In Praise of Pots
By Morag M. Kersel
In the Dead Sea region of Jordan, reports of looting began as early as the 1920s when Alexis Mallon and W. F. Albright first identified the Early Bronze Age cemetery and settlement site of Bab edh Dhra. During their foray to the Dead Sea undertaken to fill lacunae in our knowledge of the land and its antiquities Mallon and Albright were confronted with looted tombs, which led to an unearthing of both a mortuary site and a possible large open-air settlement. The site and its environs remained largely unexplored for the next 40 years until the early 1960s when Near Eastern archaeologist Paul Lapp noticed a flood of pots in the antiquities shops in Jerusalem and Amman unmistakably from Bab edh Dhra. The provenience (archaeological findspot) for the pots was reported to have come from the Hebron area, an often used euphemism for an unknown, looted or laundered artifact, still in use today. Returning to Bab edh Dhra, Lapp conducted three seasons of excavation in the cemeteries and the town site, excavating hundreds of pots and other grave goods. Archaeological artifacts excavated during this time were often divided using the standard system of partage (a division of finds between the excavators of sites and the national governments and sometimes the landowner). Under this system, Lapp and his associates were given a number of tomb groups, which made their way into institutional (museums and academic entities) collections. A detailed list of the various tomb group locations was published in the excavation reports so that theoretically anyone who wanted to access the entire corpus of material excavated by Lapp and colleagues from 1965-1967 should be able do so. But the life histories of these pots are not always so straight forward.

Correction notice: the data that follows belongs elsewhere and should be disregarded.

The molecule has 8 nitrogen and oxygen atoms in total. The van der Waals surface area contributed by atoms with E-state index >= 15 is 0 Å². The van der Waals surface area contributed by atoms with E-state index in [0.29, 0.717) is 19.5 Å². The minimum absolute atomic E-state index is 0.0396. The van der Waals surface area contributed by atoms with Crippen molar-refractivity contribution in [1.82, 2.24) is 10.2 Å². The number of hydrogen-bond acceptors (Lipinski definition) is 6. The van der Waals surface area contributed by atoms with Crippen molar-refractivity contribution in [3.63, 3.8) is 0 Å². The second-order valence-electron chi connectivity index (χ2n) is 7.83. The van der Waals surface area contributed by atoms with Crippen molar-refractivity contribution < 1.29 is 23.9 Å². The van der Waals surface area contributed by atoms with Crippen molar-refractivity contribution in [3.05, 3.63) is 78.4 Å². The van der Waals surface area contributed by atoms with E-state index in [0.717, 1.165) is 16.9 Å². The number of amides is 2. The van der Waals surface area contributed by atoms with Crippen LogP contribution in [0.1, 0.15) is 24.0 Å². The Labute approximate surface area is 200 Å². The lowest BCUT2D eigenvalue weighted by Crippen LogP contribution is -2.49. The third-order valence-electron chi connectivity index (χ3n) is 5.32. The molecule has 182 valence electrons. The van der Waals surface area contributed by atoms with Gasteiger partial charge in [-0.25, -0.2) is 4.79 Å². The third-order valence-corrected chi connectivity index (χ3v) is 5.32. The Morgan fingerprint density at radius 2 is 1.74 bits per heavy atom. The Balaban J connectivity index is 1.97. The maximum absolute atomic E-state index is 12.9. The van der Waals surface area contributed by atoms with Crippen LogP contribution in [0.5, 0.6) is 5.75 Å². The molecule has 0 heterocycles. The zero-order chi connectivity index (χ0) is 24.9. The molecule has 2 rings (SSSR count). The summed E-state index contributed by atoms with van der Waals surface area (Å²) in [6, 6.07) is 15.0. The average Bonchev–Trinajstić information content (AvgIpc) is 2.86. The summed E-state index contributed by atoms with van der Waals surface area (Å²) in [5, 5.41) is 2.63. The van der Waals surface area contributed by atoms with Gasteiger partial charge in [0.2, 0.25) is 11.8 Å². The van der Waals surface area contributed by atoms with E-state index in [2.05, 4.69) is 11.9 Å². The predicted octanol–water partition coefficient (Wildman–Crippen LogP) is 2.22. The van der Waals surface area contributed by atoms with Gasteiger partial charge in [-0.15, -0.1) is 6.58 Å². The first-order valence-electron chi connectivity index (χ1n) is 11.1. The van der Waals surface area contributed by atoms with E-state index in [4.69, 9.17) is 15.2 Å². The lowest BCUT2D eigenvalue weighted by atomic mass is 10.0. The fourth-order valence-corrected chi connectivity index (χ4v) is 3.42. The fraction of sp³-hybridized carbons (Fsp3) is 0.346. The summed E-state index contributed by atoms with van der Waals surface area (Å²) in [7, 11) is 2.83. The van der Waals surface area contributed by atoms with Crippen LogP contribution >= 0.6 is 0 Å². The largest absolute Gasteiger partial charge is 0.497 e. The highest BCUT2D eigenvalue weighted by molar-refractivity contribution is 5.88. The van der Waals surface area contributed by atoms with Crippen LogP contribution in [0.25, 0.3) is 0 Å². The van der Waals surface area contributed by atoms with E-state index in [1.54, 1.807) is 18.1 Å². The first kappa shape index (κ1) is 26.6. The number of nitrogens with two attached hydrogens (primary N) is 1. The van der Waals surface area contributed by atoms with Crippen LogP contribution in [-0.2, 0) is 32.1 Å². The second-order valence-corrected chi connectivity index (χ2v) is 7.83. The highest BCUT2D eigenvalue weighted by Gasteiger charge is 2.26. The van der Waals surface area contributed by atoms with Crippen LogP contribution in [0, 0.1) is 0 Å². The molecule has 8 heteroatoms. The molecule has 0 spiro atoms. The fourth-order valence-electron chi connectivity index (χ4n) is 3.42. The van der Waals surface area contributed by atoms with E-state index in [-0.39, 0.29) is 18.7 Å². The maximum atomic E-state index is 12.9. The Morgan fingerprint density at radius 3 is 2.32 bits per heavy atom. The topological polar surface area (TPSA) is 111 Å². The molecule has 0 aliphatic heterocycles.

Any archaeologist will admit that their presence in a region can lead to increased awareness of the sites with positive or negative consequence. Often overlooked sites will become the objects of affection for locals who wonder why foreign archaeologists are poking around. The inevitable question Are you looking for gold? often accompanies archaeological investigation of sites. Why else would anyone brave the wet, the cold, the heat and/or the flies to work on an archaeological excavation or survey? Local interest in the mortuary sites of the Dead Sea Plain increased during the Lapp excavations and rose again in the 1970s, with the unearthing of pots, bracelets, basalt vessels and other associated grave goods as a result of development in the area by the Jordan Valley Authority. Further excavation (1997, 1979, and 1981) undertaken by Thomas Schaub and Walter Rast also ensured continued local interest in the area.